At last, more uniform coverage for high-volume tests
The federal "negotiated rulemaking" process, which the College
and other organizations participated in three years ago, has finally
produced national coverage policies, which will be carried out in
two stages this year.
The policies, published Nov. 23, 2001 in the Federal Register,
include 23 national coverage policies for specific tests (Fig.
1) and will apply to all who bill for clinical and anatomic
pathology services under Medicare Part B and the carriers who process
"The policies provide for uniform coverage of high-volume laboratory
tests in a broad range of clinical settings," says Stephen N. Bauer,
MD, who represented the College on a panel that crafted the policies.
"The impact on practitioners will vary depending on their location
and how their carrier previously implemented coverage decisions."
In regions that previously had restrictive policies limiting the
ICD coded diagnoses that would be covered, this will provide "much
greater clinical latitude" for testing, Dr. Bauer says. Where there
were few or no restrictions on coverage, this will impose a new
documentation requirement. "Overall," he says, "we believe that
the benefits will outweigh the need for more documentation, and,
more important, the process will be uniform and have received broad
input from the organized physician and laboratory communities."
The coverage and administrative policies are the culmination of
a process that began in July 1998, when, under a mandate by the
Balanced Budget Act of 1997, the federal government established
a negotiated rulemaking committee. The budget act provision was
a response to concerns in the laboratory community about inconsistent
coverage policies among Medicare’s many claims contractors nationwide.
The committee, which included representatives from the Health
Care Financing Administration (now the Centers for Medicare and
Medicaid Services), the College, and 16 private groups, reached
tentative agreement on Jan. 27, 1999 on 23 national coverage policies
and other uniform documentation and claims-processing requirements.
After the groups on the committee made a round of revisions, HCFA
released a draft rule July 9, 1999 and a formal proposed rule March
The November final rule reflects public comments the CMS received
on the March 2000 proposed rule, including the College’s comments
submitted in May 2000. The CAP had asked that, to establish a date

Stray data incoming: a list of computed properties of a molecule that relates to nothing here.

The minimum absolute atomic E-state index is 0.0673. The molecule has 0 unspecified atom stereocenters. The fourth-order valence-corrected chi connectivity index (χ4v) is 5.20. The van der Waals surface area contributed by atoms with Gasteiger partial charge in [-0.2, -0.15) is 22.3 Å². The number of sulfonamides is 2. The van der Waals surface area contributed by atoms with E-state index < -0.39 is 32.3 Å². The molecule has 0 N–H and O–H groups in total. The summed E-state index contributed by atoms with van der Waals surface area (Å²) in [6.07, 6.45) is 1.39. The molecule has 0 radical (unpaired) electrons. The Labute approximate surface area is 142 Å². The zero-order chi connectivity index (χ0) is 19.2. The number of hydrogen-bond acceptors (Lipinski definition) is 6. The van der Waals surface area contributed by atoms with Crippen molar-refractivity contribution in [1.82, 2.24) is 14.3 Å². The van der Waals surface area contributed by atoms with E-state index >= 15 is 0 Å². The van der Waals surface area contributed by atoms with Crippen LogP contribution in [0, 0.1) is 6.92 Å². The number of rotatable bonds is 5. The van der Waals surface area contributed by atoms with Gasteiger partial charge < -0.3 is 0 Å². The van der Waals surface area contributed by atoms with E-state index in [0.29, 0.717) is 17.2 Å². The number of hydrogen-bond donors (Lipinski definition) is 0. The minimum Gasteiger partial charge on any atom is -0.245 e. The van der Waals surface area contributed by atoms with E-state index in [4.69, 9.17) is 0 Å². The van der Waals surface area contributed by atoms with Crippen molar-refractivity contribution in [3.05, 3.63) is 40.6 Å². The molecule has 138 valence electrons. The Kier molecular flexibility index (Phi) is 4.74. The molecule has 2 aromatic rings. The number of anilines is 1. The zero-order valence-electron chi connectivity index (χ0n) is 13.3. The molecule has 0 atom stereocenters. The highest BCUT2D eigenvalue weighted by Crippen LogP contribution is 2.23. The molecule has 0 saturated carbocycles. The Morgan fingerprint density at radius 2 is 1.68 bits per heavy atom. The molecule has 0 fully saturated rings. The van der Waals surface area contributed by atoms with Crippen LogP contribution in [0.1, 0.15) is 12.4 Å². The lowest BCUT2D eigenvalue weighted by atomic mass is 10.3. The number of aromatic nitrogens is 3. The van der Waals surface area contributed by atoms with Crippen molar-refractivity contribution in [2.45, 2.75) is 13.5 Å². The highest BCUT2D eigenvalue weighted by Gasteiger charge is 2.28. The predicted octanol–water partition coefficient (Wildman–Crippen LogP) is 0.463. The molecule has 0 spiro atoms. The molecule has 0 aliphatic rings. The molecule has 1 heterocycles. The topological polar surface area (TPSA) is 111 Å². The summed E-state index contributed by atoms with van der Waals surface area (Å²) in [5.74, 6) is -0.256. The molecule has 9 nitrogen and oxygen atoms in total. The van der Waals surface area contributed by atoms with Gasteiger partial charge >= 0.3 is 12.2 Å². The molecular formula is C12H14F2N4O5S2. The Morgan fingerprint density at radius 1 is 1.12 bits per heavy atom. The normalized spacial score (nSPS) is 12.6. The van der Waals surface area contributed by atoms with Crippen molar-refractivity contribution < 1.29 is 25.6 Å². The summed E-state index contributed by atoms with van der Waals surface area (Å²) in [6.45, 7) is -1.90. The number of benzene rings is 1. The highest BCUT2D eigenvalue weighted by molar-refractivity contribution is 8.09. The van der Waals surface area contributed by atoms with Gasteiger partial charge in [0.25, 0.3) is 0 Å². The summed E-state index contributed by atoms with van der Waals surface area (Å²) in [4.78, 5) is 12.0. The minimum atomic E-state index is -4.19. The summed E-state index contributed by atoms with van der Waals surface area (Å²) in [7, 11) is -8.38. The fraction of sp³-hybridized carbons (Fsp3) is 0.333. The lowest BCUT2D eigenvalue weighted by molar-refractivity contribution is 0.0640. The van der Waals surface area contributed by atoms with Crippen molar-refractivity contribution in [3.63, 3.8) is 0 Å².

of service on claims, the coverage policies recognize both the date
of specimen collection and the date of accession and leave the choice
to the laboratory. The College also asked that the policies allow
for routine use of advance beneficiary notices as a way to alert
physicians and patients to the use of frequency screens under the
On the first point, CMS replied that it would maintain its position
that the date of service be reported as the date of specimen collection.
"We do not believe that it is consistent with the statutory requirement
to promote national uniformity to permit a variety of means to report
the date of service," CMS said in the rule, responding to the College’s
comment. The agency did note that the "implementing instructions"
for the national coverage policies "will carefully emphasize" the
requirement to report the date of collection to those collecting
specimens. "We are optimistic that after adequate education from
us and the Committee member organizations ... most of those collecting
specimens for laboratory testing will take care to report required
information," the CMS said.
On the issue of ABN use to protect laboratories that are denied
compensation because of frequency screens, CMS simply said ABNs
were not within the scope of the negotiated rulemaking process.
The agency was more positive in its response to a third College
recommendation: that, for certain diseases, the policies should
recognize family history as a basis for diagnostic testing. Medicare
now considers such testing to be screening services and, under long-standing
program policy, not eligible for coverage.
CMS said it, as well as many members of the committee, "recognize